Temporary Post: The Beeches Light Railway Carrabasset Parlor Car

This post is temporary to support a thread on the Maine On2 Yahoo! group. It does not form part of the Maine On2 FAQ’s, but is posted here for convenience.

Terry Smith writes: “we’ve just got back from our first caravan trip this year – to our favourite site in Wales – up in the hills near Tan Y Bwlch on the other side of the valley. So I’ve now seen the Beeches Light Railway’s Carrabasset Parlor Car on a daily (or more frequent) basis – it seems that it never moved for the whole week that we were passing by – it was stuck at Boston Lodge on the track leading to the passenger equipment storage sheds nearest to the sea. It was pretty visible, but very awkwardly placed for decent photographs. I did not want to trespass or climb over sea walls for better pictures.”

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General view of the Festiniog Railway’s Boston Lodge Works with the Carrabasset Parlor Car.

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Just in case there happens to be a question about the location…….

 

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Close – up view.

Update: 18 – May – 2016: while Carrabasset appeared to be stationary throughout my sojourn in the neighbourhood, it has been put to use at other times as on trips such as the Snowdonian and the Afternoon tea party. Click on the blue words to see the Festiniog Facebook pages showing these events.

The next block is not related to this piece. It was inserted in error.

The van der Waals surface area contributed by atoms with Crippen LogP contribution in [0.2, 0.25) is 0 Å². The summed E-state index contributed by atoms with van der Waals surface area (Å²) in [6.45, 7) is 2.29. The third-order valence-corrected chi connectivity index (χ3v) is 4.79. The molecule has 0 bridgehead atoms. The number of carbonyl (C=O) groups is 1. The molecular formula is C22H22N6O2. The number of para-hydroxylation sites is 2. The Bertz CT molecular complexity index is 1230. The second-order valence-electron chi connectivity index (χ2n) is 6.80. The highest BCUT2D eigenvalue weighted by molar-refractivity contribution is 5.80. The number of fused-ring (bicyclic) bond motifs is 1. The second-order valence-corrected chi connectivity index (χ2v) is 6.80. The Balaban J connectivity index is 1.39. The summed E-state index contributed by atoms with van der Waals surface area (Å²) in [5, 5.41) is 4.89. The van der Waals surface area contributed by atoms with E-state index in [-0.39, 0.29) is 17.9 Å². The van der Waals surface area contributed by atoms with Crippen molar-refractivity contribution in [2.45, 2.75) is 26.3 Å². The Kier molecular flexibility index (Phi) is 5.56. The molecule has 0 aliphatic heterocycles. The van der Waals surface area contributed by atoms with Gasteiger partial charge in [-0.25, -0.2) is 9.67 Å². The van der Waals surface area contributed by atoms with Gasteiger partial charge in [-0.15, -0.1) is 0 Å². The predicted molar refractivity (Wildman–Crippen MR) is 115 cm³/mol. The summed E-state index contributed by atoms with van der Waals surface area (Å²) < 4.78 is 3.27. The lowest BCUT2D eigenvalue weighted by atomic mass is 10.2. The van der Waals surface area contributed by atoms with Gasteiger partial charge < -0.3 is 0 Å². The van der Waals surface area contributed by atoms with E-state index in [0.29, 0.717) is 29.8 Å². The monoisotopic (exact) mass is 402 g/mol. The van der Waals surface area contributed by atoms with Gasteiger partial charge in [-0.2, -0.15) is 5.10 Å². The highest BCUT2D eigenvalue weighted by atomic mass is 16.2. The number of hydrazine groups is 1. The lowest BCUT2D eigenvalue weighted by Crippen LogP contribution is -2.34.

Click here to visit the Wikipedia page for the Beeches Light Railway.

Click here for more pictures of the Carrabasset Parlor Car.

Update: 01-07-2016: for additional views of this car on another modellers’ site click here.

On2 Mounted Wheel Standards

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The picture above shows a selection of Maine Two Foot prototype wheelsets at the Sandy River Museum in the mid 1990’s.

In the following table, we show three different wheel standards compared to prototype dimensions derived from measurements of photographs and also a sample of measurements taken from commercial wheelsets. The ¼AAR for Two Foot Gauge – 1966 and the NMRA – 1974 Standards are included for historical purposes, as they reflect the standards in place when many of the brass locomotives and rolling stock were first produced.

Experience has shown that the back to back measurement of the wheels is most critical single dimension that affects the running of On2 trains through pointwork, and paradoxically this is also the dimension which is most likely to vary outside the control limits of the various specifications.

The table can be enlarged by clicking on it.

On2 wheel standards 2016-01

Notes

1/. Scaled from known object placed on central plane of wheelset.

2/. Scaled from track gauge with allowance for perspective.

3/. Measurements based on set of 4 wheelsets bought in the mid 1990’s. Measurement accuracy estimated at +/- .002 inches.

5/. By calculation.

7/. Back to back variation in a wheelset: three wheelsets had no measurable variation, one had .006” variation. This wheelset showed wobble on the insulated wheel.

8/. Back to back variation in a wheelset: all four wheelsets showed variations ranging from .002” to .005”. Three wheelsets showed wobble on the insulated wheel, one on the un-insulated wheelset.

9/. Back to back variation in a wheelset: one wheelset had no measurable variation, three wheelsets showed variations ranging from .002” to .003” and wobbled. Larger variations in measurement between set of four wheelsets, as expected by use of injection moulded axle with double shoulders. (Range of .018” versus .010” for NWSL and Portland Products).